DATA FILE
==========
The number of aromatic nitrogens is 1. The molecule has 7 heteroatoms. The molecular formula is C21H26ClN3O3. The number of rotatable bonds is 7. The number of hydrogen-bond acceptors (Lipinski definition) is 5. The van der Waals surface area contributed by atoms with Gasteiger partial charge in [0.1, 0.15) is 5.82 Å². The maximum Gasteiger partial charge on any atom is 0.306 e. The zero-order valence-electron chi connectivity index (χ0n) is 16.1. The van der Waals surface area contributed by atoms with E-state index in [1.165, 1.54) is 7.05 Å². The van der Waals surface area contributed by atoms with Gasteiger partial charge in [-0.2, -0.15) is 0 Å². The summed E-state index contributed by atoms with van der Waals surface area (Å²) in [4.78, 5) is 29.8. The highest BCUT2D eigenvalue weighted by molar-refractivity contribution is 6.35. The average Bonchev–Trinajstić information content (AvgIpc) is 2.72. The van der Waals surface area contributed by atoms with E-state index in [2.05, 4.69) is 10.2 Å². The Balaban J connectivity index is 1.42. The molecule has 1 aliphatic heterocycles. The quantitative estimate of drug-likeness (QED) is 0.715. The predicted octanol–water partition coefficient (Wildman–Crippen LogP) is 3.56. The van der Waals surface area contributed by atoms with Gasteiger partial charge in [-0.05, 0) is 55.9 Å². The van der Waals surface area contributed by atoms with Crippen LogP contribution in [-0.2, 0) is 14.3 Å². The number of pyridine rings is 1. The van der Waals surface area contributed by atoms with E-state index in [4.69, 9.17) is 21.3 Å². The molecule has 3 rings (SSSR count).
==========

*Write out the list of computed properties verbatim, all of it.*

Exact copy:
The number of aromatic nitrogens is 1. The molecule has 7 heteroatoms. The molecular formula is C21H26ClN3O3. The number of rotatable bonds is 7. The number of hydrogen-bond acceptors (Lipinski definition) is 5. The van der Waals surface area contributed by atoms with Gasteiger partial charge in [0.1, 0.15) is 5.82 Å². The maximum Gasteiger partial charge on any atom is 0.306 e. The zero-order valence-electron chi connectivity index (χ0n) is 16.1. The van der Waals surface area contributed by atoms with E-state index in [1.165, 1.54) is 7.05 Å². The van der Waals surface area contributed by atoms with Gasteiger partial charge in [-0.2, -0.15) is 0 Å². The summed E-state index contributed by atoms with van der Waals surface area (Å²) in [4.78, 5) is 29.8. The highest BCUT2D eigenvalue weighted by molar-refractivity contribution is 6.35. The average Bonchev–Trinajstić information content (AvgIpc) is 2.72. The van der Waals surface area contributed by atoms with E-state index in [2.05, 4.69) is 10.2 Å². The Balaban J connectivity index is 1.42. The molecule has 1 aliphatic heterocycles. The quantitative estimate of drug-likeness (QED) is 0.715. The predicted octanol–water partition coefficient (Wildman–Crippen LogP) is 3.56. The van der Waals surface area contributed by atoms with Gasteiger partial charge in [-0.05, 0) is 55.9 Å². The van der Waals surface area contributed by atoms with Crippen LogP contribution in [-0.2, 0) is 14.3 Å². The number of pyridine rings is 1. The van der Waals surface area contributed by atoms with E-state index in [4.69, 9.17) is 21.3 Å². The molecule has 3 rings (SSSR count).